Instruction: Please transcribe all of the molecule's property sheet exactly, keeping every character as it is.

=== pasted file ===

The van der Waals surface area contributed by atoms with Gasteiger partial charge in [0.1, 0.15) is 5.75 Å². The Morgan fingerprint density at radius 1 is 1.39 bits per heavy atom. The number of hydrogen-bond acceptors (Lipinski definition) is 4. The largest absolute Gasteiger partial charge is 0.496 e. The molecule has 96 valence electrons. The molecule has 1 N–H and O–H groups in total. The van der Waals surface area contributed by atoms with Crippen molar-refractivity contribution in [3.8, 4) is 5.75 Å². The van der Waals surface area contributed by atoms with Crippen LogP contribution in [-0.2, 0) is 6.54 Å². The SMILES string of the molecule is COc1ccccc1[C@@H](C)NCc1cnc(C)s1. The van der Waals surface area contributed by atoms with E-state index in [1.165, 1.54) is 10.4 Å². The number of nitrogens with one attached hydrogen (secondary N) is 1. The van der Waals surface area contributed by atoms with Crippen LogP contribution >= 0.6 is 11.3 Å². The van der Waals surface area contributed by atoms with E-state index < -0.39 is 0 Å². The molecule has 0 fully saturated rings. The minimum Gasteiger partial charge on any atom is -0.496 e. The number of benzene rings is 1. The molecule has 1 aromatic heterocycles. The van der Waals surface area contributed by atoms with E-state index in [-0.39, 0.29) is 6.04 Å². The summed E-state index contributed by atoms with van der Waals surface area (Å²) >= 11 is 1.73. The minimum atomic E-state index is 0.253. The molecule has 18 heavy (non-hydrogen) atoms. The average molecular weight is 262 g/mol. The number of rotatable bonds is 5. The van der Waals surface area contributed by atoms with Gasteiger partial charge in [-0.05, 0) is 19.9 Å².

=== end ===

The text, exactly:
The van der Waals surface area contributed by atoms with Gasteiger partial charge in [0.1, 0.15) is 5.75 Å². The Morgan fingerprint density at radius 1 is 1.39 bits per heavy atom. The number of hydrogen-bond acceptors (Lipinski definition) is 4. The largest absolute Gasteiger partial charge is 0.496 e. The molecule has 96 valence electrons. The molecule has 1 N–H and O–H groups in total. The van der Waals surface area contributed by atoms with Crippen molar-refractivity contribution in [3.8, 4) is 5.75 Å². The van der Waals surface area contributed by atoms with Crippen LogP contribution in [-0.2, 0) is 6.54 Å². The SMILES string of the molecule is COc1ccccc1[C@@H](C)NCc1cnc(C)s1. The van der Waals surface area contributed by atoms with E-state index in [1.165, 1.54) is 10.4 Å². The number of nitrogens with one attached hydrogen (secondary N) is 1. The van der Waals surface area contributed by atoms with Crippen LogP contribution >= 0.6 is 11.3 Å². The van der Waals surface area contributed by atoms with E-state index < -0.39 is 0 Å². The molecule has 0 fully saturated rings. The minimum Gasteiger partial charge on any atom is -0.496 e. The number of benzene rings is 1. The molecule has 1 aromatic heterocycles. The van der Waals surface area contributed by atoms with E-state index in [-0.39, 0.29) is 6.04 Å². The summed E-state index contributed by atoms with van der Waals surface area (Å²) >= 11 is 1.73. The minimum atomic E-state index is 0.253. The molecule has 18 heavy (non-hydrogen) atoms. The average molecular weight is 262 g/mol. The number of rotatable bonds is 5. The van der Waals surface area contributed by atoms with Gasteiger partial charge in [-0.05, 0) is 19.9 Å².